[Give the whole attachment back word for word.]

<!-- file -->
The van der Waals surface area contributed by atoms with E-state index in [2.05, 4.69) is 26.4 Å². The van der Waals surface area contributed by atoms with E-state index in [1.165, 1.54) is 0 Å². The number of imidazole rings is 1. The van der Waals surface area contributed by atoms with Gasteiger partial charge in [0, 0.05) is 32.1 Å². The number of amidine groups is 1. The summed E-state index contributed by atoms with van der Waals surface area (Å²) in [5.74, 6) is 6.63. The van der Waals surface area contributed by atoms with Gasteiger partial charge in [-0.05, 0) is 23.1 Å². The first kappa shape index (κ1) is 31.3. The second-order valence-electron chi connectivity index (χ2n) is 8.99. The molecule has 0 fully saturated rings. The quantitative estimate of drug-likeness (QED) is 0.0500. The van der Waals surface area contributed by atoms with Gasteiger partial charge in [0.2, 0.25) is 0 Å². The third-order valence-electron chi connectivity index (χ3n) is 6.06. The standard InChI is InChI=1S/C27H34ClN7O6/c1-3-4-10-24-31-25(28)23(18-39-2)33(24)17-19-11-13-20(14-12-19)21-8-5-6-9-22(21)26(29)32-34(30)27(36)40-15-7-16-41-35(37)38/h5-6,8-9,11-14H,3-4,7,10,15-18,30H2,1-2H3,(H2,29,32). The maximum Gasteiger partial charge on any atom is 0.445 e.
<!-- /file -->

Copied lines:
The van der Waals surface area contributed by atoms with E-state index in [2.05, 4.69) is 26.4 Å². The van der Waals surface area contributed by atoms with E-state index in [1.165, 1.54) is 0 Å². The number of imidazole rings is 1. The van der Waals surface area contributed by atoms with Gasteiger partial charge in [0, 0.05) is 32.1 Å². The number of amidine groups is 1. The summed E-state index contributed by atoms with van der Waals surface area (Å²) in [5.74, 6) is 6.63. The van der Waals surface area contributed by atoms with Gasteiger partial charge in [-0.05, 0) is 23.1 Å². The first kappa shape index (κ1) is 31.3. The second-order valence-electron chi connectivity index (χ2n) is 8.99. The molecule has 0 fully saturated rings. The quantitative estimate of drug-likeness (QED) is 0.0500. The van der Waals surface area contributed by atoms with Gasteiger partial charge in [0.2, 0.25) is 0 Å². The third-order valence-electron chi connectivity index (χ3n) is 6.06. The standard InChI is InChI=1S/C27H34ClN7O6/c1-3-4-10-24-31-25(28)23(18-39-2)33(24)17-19-11-13-20(14-12-19)21-8-5-6-9-22(21)26(29)32-34(30)27(36)40-15-7-16-41-35(37)38/h5-6,8-9,11-14H,3-4,7,10,15-18,30H2,1-2H3,(H2,29,32). The maximum Gasteiger partial charge on any atom is 0.445 e.